Language Learning and the “Other” Learning Theories

If you’ve been around language learning for a while, then you’re probably aware of some of the popular language acquisition concepts: comprehensible input, the communicative approach, graduated interval recall, universal grammar, and on and on and on.

However, there are other learning theories out there that don’t get nearly enough attention in language-learning circles.

A couple weeks ago, I started a masters in education program in instructional design. (I’m an instructional designer at my day job.)

I’m finding out some interesting things about learning theories–in particular, behaviorism, cognitivism, and constructivism. These three theories share some common practices, but at their core, they are very different.

By kimubert, [CC BY-SA 2.0], Image Source

By kimubert, [CC BY-SA 2.0], Image Source

I’ll share this with you because:

  • You can design your own programs better
  • I find this interesting
  • Writing this out is good review for my upcoming exam

Caveat: I’m keeping this short, so I’m bound to be making errors by omission. I think this is a reasonably accurate representation of the ideas, though, and if you want more details, click the link above for an academic article and in-depth discussion.

The Quick and Dirty


What: Acquiring knowledge by reinforcing behavior.

Why: The idea is that by reinforcing desired behaviors (such as correctly producing state capitals or shooting a basketball with proper form), we retain knowledge and build fluency.

How: Drills; feedback; tasks broken up into small, logical steps; repetition; drills

Examples in language learning: Flashcards (including Anki); repetition-focused programs such as Pimsleur, Rosetta Stone, and Duolingo; speaking and grammar drills; teacher correction; curriculum that builds sequentially



What: Acquiring knowledge by organizing knowledge.

Why: The idea is that knowledge exists outside the learner, and the learner gains this knowledge by organizing it in their minds in a meaningful way.

How: Explicit instruction (i.e., teaching); outlining; demonstrations; comparing a new topic to something the student is already familiar with; mnemonics

Examples in language learning: Classroom instruction; keeping language notebooks; learning vocabulary words grouped into topics (household words, describing words, pronouns, etc.); Babbel; concept mapping



What: Constructing knowledge by building upon past experiences.

Why: The idea is that students of learning age aren’t a blank slate, so when they are faced with an unfamiliar problem or situation, they use what they know to resolve it, by any means that works. Knowledge is constructed as they learn more and more ways to handle diverse problems.

How: Problem-based learning; internships; authentic situations; project-based learning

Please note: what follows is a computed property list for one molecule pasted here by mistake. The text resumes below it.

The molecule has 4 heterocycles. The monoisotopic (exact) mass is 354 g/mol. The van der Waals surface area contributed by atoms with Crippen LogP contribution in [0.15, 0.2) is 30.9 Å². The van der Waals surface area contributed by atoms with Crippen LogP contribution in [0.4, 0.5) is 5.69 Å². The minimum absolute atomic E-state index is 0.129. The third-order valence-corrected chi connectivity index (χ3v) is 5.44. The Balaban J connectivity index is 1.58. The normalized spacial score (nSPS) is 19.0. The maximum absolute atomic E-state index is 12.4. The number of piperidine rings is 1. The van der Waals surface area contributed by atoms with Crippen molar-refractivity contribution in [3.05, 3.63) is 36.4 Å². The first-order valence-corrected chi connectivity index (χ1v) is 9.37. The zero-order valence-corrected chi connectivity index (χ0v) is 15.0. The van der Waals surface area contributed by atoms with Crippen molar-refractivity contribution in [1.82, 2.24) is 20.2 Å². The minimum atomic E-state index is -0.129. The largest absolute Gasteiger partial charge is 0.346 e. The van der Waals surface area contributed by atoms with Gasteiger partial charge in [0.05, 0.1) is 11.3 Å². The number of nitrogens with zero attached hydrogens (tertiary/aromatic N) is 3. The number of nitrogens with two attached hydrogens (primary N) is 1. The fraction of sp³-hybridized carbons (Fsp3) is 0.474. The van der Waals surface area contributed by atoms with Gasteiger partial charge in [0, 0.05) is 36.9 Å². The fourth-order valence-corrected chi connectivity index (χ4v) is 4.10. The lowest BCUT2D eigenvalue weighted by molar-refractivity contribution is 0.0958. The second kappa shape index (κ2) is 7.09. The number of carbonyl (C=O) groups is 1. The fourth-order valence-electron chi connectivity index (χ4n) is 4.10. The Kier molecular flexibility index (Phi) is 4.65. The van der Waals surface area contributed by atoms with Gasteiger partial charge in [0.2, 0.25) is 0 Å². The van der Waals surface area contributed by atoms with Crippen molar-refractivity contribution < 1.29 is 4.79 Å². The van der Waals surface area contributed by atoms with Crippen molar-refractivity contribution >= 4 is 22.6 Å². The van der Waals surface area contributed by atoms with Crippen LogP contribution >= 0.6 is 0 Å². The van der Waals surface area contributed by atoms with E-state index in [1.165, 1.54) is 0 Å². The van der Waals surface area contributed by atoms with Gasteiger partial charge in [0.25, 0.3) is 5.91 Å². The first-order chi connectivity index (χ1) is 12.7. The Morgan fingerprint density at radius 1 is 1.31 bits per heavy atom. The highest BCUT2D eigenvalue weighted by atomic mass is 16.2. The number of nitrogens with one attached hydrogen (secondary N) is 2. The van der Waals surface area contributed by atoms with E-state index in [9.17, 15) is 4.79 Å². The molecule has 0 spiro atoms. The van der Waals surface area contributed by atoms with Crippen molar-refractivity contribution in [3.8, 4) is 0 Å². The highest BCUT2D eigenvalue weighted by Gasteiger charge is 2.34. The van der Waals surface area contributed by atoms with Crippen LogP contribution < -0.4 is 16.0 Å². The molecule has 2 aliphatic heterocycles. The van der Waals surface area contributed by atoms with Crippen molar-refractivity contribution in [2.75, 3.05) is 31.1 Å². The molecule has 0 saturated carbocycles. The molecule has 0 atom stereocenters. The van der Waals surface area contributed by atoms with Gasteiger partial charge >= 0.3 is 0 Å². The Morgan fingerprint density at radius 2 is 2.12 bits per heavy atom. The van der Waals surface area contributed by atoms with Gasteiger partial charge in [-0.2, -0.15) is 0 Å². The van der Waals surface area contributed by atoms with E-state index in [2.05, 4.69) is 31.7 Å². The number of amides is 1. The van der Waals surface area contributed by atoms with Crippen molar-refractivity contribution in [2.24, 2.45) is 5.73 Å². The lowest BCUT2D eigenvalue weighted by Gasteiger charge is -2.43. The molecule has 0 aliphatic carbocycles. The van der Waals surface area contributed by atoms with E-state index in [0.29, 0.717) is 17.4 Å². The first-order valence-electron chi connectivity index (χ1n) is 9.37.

Examples in language learning: Reading, watching, and listening to authentic materials; language exchange; immersion; preparing presentations

Quick Takeaways

There are three big takeaways I want to mention.

First, all of these approaches have their pros and cons, so you shouldn’t exclude any. Behaviorism’s repetition is great for building vocab, for example, but it might not have the best transfer to actual language performance. So if you supplement behaviorism with constructivism’s authentic, real-world approach, you get the best of both worlds.

Second, the things you actually do in your learning might fit multiple categories. There are fundamental, theoretical differences among the approaches, but in practice, there is going to be some overlap. For instance, say that you learn that the Spanish word mesa is equivalent to the English word table. Establishing this analogy is a cognitivist approach. But you’re building upon your current understanding of how a table can be called, so it’s also a constructivist approach.

Third, these theories don’t tell the whole story in language learning. From what I can tell, even when considering all three of these approaches, we still don’t get the complete picture of how someone actually learns a language–which is perhaps why we need the fields of applied linguistics and second-language acquisition to help pick up the slack.

Wrapping Up

I like examining language learning through the behaviorist-cognitivist-constructivist lens because it makes me really pay attention to how I’ve been studying and why.

Ultimately, though, it looks like the conclusion is the same as it’s always been: Use different approaches and activities, don’t get too hung up on any one method, and keep making progress.

  • Natalie

    I didn’t know any of this and it’s really interesting! I think I’ve used all three of these theories and they all have their place. My flashcards and language notebook are extremely helpful—but conversing in the language is obviously indispensable, too.

    • Roman Shinkarenko

      Of course, you can use all of this without even knowing how it’s called, like Moliere’s character who spoke in prose without knowing what is prose.

  • Roman Shinkarenko

    I hope this post will motivate people to learn more about applied psychology.
    To me, behaviorism is associated with Skinner and some black box; cognitivism is used in depression treatment; and constructivism is something new.